- energizing the body
- refreshing thoughts
- bringing feelings of joy and bliss "here and now"
- improving physical endurance
- increasing resistance to cold temperatures
- bettering health in general
This training type is derived from Tibetan Buddhist practices. “G Tum-mo” is translated from Tibetan as "Inner Fire", or literally, "Fierce (female)".
Last 20 years it was actively popularized by Wim Hof, the holder of 20 world records. It was also studied by Herbert Benson, associate professor of medicine at the Harvard Medical School.
In Prana Breath this training type is adapted even for people that don't practice Yoga and/or don't have much time for practice but still need its effect.
Setting the training
- Download this pattern if you don't have it yet.
- Choose this pattern in Training tab or Control tab.
- Set the optimal training complexity so the training brings you joy, yet doesn't seem too easy. Use the options in Control tab and/or Dynamic tab to adjust all parameters.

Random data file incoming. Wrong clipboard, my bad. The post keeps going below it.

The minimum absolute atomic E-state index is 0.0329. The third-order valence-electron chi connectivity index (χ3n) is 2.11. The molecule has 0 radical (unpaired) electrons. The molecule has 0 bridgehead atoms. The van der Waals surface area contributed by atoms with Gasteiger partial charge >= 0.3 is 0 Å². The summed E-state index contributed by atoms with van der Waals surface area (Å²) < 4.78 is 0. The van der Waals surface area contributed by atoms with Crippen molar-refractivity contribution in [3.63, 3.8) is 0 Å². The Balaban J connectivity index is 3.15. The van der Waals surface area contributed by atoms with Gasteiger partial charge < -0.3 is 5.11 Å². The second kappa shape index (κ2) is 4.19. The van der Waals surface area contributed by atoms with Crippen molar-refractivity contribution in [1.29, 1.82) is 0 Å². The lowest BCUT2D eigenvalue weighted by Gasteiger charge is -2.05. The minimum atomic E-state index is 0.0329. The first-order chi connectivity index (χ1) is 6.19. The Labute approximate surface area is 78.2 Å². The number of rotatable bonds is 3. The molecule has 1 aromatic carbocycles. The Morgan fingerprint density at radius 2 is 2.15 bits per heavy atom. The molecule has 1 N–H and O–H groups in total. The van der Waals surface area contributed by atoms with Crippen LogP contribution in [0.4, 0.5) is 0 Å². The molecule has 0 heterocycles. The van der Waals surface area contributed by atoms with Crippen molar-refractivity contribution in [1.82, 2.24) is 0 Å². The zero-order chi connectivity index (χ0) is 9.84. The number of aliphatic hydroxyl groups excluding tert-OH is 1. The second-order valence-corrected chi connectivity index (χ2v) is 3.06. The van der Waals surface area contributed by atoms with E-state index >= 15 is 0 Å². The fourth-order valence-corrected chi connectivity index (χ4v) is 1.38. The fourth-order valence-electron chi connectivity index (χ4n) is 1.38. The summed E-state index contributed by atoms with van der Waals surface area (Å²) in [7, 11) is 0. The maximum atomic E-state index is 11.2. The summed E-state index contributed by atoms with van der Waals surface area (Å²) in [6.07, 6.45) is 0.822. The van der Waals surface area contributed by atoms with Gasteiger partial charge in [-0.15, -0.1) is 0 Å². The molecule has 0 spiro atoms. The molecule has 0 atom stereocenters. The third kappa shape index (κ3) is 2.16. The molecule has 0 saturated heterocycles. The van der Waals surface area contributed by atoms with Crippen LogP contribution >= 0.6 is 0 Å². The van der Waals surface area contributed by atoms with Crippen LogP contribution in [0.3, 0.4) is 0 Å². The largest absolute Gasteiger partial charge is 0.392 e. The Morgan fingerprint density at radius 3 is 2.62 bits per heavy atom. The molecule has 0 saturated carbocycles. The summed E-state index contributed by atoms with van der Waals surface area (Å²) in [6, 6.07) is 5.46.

- Choose the comfortable position, if you just begin, better sit down.
- Empty your lungs, breathing out with effort ("Prepare").
- Inhale and exhale fast, like in Kapalbhati pattern.
- Hold your breath after exhaling. Here it's best to hold as long as you can, so please adjust the duration of this phase, using "Dynamic mode"
- Perform a full inhaling ("Inhale").
- Retain the air. You might fond it comfortable to close your nostrils with your fingers.
- Exhale through your nose.
- Keep breathing like in steps 3-7 till the end of your training session.
- After you're done, you might take some time for meditating and contemplating yourself.
- NB! Make sure you choose the position in a safe environment, so in case you overdo something and faint, nothing tragic will happen!
How long should I train? How can I combine this pattern with another? Should I always inhale through my nose?
If you have such or other questions, please look through the FAQ page.